transfer price of $23 per barrel of crude oil.

And debit a corporate account for the difference!

negotiated transfer prices
Negotiated Transfer Prices

Negotiated transfer prices arise from the

outcome of a bargaining process between

selling and buying divisions.

general guideline min max transfer price
General Guideline: min. & max. transfer price

Maximum transfer price = Market price

Minimum transfer price

= Incremental costs per unit incurred

up to the point of transfer

+ Opportunity costs per unit to the selling division

Incremental cost often times = variable cost

Opportunity costs often times = lost CM

Opportunity costs could = lost savings

min max transfer price examples
Min. & Max. transfer price--examples

Some examples:

(1) Slowcar

(2) S.F. Manufacturing

slowcar company
Slowcar Company
  • The Assembly Division of SLOWCAR Company has offered to purchase 90,000 batteries from the Electrical Division (ED) for $104 per unit. At a normal volume of 250,000 batteries per year, production costs per battery are:
  • Direct materials $40
  • Direct labor 20
  • Variable factory overhead 12
  • Fixed factory overhead 42
  • Total $114
  • The Electrical Division has been selling 250,000 batteries per year to outside buyers for $136 each. Capacity is 350,000 batteries/year. The Assembly Division has been buying batteries from outside suppliers for $130 each.
  • Should the Electrical Division manager accept the offer? Will an internal transfer be of any benefit to the company?
sf manufacturing
SF Manufacturing
  • The SF Manufacturing Co. has two divisions in Iowa, the Supply Division and the BUY Division. Currently, the BUY Division buys a part (3,000 units) from Supply for $12.00 per unit. Supply wants to increase the price to BUY to $15.00. The controller of BUY claims that she cannot afford to go that high, as it will decrease the division’s profit to near zero. BUY can purchase the part from an outside supplier for $14.00. The cost figures for Supply are:
  • Direct Materials$3.25
  • Direct Labor4.75
  • Variable Overhead0.60
  • Fixed Overhead1.20
  • A. If Supply ceases to produce the parts for BUY, it will be able to avoid one-third of the fixed MOH. Supply has no alternative uses for its facilities. Should BUY continue to get the units from Supply or start to purchase the units from the outside supplier? (From the standpoint of SF as a whole).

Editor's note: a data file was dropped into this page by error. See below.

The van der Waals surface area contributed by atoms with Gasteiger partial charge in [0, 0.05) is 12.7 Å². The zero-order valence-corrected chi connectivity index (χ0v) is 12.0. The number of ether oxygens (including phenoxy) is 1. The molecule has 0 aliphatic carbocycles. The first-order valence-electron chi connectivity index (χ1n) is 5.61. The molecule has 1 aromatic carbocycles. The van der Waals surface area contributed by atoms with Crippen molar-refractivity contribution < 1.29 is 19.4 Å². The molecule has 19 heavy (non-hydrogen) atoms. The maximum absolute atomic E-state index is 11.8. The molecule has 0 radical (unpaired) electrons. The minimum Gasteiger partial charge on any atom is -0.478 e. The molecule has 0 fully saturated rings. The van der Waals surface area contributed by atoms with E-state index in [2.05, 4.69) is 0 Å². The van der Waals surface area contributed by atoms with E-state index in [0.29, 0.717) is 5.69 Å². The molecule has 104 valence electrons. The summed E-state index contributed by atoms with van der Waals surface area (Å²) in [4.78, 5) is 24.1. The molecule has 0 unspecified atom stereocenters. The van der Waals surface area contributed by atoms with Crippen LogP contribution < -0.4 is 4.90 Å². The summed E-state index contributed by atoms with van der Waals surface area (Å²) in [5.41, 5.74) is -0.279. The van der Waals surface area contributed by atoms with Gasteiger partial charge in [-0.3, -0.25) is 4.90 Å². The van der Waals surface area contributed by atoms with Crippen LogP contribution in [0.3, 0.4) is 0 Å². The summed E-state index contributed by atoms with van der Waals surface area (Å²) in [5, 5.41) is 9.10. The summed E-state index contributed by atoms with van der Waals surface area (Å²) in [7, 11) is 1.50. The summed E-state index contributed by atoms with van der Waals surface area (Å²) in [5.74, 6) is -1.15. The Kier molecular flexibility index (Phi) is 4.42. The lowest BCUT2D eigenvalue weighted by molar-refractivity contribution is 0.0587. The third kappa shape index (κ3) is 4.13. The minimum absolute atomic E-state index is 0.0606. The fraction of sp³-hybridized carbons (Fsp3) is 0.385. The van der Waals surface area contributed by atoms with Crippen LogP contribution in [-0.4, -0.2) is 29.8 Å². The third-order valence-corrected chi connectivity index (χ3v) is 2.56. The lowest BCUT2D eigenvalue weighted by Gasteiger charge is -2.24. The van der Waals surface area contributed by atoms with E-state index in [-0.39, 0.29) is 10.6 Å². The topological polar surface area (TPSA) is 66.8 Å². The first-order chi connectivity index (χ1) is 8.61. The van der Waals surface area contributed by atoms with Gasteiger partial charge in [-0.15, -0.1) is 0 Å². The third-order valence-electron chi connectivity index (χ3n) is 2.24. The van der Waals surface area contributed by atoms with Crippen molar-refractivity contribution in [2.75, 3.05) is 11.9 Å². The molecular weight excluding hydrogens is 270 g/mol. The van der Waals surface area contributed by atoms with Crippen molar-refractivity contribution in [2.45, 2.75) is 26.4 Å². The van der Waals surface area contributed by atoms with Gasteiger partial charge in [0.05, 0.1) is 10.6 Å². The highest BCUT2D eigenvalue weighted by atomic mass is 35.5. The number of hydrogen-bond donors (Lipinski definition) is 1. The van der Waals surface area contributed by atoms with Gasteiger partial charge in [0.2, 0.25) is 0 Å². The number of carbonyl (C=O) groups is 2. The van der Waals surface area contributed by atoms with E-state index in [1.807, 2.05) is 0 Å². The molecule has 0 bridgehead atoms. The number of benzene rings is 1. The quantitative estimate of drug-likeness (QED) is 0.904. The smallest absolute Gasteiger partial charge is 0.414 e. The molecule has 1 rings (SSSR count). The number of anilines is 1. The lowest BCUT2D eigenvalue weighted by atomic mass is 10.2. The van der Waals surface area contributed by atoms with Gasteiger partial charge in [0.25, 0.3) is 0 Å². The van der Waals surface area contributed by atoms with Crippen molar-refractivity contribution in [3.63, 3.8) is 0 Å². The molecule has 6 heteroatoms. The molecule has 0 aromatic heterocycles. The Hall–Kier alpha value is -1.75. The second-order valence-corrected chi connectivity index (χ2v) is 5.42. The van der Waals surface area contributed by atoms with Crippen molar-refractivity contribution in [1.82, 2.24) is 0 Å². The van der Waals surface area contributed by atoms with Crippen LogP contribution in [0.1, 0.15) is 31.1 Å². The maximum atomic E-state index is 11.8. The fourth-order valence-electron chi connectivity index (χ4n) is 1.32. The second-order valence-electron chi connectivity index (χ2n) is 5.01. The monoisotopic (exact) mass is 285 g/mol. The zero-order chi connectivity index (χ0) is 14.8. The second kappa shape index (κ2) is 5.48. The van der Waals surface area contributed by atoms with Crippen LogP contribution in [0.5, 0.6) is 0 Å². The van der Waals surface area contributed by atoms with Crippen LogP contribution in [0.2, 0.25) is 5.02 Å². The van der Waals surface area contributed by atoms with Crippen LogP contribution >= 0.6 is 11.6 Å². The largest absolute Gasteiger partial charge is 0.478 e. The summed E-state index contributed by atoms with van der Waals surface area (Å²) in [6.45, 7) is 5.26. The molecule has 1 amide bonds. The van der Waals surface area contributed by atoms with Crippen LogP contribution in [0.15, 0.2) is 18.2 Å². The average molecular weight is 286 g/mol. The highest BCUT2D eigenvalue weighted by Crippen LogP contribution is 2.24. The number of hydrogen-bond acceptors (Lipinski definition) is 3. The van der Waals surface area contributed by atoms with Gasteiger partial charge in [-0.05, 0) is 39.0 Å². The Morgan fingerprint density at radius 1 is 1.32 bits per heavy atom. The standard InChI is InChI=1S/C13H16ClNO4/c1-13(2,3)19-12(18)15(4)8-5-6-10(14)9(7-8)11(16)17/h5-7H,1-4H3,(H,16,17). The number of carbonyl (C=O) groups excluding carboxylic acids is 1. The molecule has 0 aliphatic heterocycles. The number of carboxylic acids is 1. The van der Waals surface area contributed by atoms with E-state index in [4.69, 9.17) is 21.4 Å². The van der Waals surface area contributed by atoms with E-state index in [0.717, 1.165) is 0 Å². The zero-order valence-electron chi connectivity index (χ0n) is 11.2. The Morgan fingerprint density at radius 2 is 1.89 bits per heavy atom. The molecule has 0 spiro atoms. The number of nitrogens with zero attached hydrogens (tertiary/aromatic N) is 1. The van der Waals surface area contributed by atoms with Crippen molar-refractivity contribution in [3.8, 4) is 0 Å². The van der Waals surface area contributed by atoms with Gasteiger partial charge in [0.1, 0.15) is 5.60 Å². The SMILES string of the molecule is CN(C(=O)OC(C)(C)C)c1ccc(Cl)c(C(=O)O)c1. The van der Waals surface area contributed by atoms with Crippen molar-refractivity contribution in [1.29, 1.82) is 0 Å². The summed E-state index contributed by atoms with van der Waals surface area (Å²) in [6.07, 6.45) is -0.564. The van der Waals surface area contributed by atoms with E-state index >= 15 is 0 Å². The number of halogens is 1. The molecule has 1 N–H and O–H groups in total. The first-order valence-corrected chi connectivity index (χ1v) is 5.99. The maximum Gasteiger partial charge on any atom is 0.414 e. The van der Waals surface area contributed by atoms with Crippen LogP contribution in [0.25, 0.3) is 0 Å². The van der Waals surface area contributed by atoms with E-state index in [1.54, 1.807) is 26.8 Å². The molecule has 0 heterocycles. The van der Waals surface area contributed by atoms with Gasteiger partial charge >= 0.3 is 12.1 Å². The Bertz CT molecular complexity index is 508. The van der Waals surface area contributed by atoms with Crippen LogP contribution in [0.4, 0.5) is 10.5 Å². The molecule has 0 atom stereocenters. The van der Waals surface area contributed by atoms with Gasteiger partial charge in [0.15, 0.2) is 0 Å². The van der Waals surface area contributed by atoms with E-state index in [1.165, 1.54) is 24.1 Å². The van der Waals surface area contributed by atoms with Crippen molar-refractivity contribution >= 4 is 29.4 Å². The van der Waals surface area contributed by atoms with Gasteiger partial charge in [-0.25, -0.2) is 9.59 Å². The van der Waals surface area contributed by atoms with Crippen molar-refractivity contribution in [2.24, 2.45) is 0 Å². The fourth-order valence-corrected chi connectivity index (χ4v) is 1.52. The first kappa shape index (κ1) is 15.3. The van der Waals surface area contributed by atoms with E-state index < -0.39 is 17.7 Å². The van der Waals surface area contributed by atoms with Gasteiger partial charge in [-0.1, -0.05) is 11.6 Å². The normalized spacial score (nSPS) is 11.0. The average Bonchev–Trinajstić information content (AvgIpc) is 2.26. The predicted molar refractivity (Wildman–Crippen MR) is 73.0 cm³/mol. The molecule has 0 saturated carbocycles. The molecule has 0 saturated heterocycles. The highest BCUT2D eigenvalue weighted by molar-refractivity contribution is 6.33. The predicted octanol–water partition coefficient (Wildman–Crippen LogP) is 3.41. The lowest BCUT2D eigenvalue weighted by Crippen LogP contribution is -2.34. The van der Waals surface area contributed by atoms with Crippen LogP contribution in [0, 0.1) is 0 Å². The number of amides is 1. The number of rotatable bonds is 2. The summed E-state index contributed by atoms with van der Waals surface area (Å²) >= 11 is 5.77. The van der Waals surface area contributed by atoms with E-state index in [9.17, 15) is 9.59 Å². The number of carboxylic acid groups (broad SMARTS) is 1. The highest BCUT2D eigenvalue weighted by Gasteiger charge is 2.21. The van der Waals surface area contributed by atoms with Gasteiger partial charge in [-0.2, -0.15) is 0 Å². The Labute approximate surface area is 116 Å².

• (What is the min. & max. transfer price if BUY and SUPPLY negotiate?)
sf mfg continued
SF Mfg.—continued
  • Now, assume that Supply could use the facilities currently used to produce the 3,000 units for BUY to make 5,000 units of a different product. The new product will sell for $16.00 and has the following costs:
  • Direct Materials$3.00
  • Direct Labor4.30
  • Variable Overhead5.40
  • B. What is the min. & max. transfer price if BUY and SUPPLY negotiate?
  • C. What should be done from the company’s point of view? Why?
comparison of methods
Comparison of Methods

Achieves Goal Congruence

Market Price:

Yes, if markets competitive

Cost-Based:

Often, but not always

Negotiated:

Yes

comparison of methods1
Comparison of Methods

Useful for Evaluating Subunit Performance

Market Price:

Yes, if markets competitive

Cost-Based:

Difficult, unless transfer

price exceeds full cost

Negotiated:

Yes

comparison of methods2
Comparison of Methods

Motivates Management Effort

Market Price:

Yes

Cost-Based:

Yes, if based on budgeted

costs; less incentive if

based on actual cost

Negotiated:

Yes

comparison of methods3
Comparison of Methods

Preserves Subunit Autonomy

Market Price:

Yes, if markets competitive

Cost-Based:

No, it is rule based

Negotiated:

Yes

comparison of methods4
Comparison of Methods

Other Factors

Market Price:

No market may exist

Cost-Based:

Useful for determining

full-cost; easy to implement

Negotiated:

Bargaining takes time and

may need to be reviewed

multinational transfer pricing
Multinational Transfer Pricing

IRC Section 482 requires that transfer prices for both tangible and intangible property between a company and its foreign division be set to equal the price that would be charged by an unrelated third party in a comparable transaction (arm’s length).

This still leaves a little “room to wiggle.”